Is It OK to Spend Again?

NEW YORK (MainStreet) —  The holiday season may be over, but shopping season has only just begun.

Consumer spending increased in each of the final three months of last year, due in part to retailers ramping up their end-of-year sales, but many economists expect shoppers to continue splurging a bit more throughout 2011 and finally abandon some of the frugality they learned during the recession.

“The fall of 2010 marked a change in consumer spending habits,” said Bernard Baumohl, chief global economist at the Economic Outlook Group and author of The Secrets of Economic Indicators. “Americans have been remarkably frugal in the last two years, and have made real progress in improving their household balance sheets. Now, this allows them to feel more comfortable about spending and borrowing again.”

And spend they will. A recent survey from MasterCard found that the majority of consumers (61%) have no intention of cutting back spending in the new year even in the aftermath of their holiday shopping.  Likewise, an American Express survey found that 54% of consumers plan to spend at least as much as they did last year, with 14% saying they will likely spend more.  But perhaps the more startling statistic in the American Express study is the fact that consumers have drastically reduced their annual savings goals for the year, and now plan to put aside an average of $2,600 in 2011 compared to $14,000 the year before.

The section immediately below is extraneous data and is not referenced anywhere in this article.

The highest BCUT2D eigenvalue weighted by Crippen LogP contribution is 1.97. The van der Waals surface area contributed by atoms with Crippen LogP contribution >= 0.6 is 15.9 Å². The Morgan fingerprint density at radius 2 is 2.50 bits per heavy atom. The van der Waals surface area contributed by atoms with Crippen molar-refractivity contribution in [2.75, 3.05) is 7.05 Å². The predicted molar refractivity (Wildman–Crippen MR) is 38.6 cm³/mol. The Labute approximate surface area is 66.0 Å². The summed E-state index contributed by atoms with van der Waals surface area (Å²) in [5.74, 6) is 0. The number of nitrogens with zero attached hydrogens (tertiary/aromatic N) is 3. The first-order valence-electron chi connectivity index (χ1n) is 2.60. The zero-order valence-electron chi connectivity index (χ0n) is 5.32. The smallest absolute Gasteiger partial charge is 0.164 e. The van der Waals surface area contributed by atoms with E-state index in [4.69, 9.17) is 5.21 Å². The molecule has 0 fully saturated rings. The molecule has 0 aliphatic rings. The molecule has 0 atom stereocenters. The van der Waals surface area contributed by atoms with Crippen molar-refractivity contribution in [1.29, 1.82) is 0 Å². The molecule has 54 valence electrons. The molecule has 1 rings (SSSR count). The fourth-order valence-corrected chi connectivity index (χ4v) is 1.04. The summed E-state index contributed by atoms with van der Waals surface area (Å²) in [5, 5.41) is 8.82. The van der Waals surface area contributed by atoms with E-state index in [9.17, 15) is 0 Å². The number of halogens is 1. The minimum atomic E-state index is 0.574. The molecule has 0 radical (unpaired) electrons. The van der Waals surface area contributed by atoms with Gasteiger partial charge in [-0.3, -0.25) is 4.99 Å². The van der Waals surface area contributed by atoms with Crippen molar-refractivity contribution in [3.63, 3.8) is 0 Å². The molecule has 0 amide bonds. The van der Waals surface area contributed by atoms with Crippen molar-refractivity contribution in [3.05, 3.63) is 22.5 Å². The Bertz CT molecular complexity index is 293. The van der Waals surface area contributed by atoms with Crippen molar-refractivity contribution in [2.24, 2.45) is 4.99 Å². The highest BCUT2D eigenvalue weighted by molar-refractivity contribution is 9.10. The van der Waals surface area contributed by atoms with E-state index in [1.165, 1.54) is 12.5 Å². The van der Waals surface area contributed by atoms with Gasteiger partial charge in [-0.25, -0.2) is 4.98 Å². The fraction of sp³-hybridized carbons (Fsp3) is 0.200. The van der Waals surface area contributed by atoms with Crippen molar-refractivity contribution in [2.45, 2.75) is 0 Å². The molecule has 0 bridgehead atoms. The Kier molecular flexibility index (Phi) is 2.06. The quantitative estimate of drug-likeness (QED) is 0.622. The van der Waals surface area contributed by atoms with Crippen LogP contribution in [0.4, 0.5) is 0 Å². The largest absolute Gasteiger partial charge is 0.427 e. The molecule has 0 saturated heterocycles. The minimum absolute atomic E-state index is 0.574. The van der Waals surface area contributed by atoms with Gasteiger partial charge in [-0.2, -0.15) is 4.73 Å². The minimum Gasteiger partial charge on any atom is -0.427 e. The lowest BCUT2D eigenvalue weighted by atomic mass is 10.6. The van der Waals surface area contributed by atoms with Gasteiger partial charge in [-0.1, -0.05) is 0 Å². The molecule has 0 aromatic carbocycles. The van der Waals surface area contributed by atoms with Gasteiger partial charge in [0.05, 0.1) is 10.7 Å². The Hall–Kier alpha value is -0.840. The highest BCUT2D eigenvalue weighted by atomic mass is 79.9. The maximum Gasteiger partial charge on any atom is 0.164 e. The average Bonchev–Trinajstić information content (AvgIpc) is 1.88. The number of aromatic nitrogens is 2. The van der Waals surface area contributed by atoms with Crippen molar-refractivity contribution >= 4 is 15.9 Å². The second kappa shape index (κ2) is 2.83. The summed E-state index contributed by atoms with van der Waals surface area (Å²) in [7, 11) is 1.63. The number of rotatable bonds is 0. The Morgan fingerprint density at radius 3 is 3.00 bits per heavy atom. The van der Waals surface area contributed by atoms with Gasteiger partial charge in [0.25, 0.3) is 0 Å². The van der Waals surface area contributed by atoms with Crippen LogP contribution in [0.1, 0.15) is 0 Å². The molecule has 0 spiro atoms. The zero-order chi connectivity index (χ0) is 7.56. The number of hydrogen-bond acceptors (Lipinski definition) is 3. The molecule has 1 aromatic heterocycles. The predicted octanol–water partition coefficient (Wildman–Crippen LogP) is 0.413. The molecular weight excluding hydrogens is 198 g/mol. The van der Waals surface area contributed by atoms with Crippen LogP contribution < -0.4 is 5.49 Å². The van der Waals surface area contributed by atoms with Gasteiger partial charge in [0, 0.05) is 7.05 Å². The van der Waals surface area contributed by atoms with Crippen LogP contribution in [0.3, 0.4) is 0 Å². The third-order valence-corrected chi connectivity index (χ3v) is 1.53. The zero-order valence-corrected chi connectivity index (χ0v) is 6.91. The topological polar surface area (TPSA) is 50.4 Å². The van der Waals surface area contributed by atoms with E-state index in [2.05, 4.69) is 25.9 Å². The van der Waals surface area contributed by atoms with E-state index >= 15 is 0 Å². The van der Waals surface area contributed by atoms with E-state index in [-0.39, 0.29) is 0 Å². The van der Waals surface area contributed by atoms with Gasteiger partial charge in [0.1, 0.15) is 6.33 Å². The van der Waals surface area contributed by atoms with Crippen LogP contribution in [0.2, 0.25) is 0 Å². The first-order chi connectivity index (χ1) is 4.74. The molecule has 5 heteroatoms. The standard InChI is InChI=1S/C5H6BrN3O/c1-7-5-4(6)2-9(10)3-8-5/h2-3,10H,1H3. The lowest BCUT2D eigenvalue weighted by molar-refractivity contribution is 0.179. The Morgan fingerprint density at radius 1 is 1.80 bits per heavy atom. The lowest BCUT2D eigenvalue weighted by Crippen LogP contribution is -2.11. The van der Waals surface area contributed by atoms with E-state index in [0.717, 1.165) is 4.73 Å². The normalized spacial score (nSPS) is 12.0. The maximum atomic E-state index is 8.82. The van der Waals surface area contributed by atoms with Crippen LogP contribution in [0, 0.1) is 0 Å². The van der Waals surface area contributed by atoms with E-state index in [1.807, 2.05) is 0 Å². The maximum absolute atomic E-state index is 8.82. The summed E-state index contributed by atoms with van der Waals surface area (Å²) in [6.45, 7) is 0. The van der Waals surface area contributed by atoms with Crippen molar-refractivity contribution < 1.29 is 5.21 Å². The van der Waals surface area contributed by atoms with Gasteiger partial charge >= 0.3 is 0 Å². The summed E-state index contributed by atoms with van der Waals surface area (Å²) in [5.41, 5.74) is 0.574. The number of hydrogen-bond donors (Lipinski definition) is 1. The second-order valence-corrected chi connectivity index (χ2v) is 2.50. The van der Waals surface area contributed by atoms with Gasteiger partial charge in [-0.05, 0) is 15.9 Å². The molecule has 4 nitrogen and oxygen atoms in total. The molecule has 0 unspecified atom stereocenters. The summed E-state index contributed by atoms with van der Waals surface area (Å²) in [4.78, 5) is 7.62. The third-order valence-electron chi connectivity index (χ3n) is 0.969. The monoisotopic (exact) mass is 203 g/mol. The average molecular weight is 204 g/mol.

“We’re really starting to see consumers curtail their savings goals,” said Mona Hamouly, a spokesperson for American Express. “Our hunch is that consumers have been super focused on savings in the past, and have hopefully accomplished their goals and now have given themselves the leniency to spend a little more on the things that really matter to them.”

However, there are several factors at play here for consumers besides the simple desire to spend again after a long period of pinching pennies. Not only have many Americans worked to save more money in recent years, but they also have a larger amount of disposable income to start with these days, as the average salary in the U.S. after taxes increased by 0.3% in both October and November.

Moreover, even as the economy remains sluggish, there are an increasing number of signs telling average Americans to be hopeful. Specifically, the job market is seeing an improved employment rate, fewer people are collecting unemployment benefits for the first time and more companies planning to hire in 2011.

“There’s a sense that the worst is over and we can feel a bit more secure about our jobs and livelihoods now,” Baumohl said.

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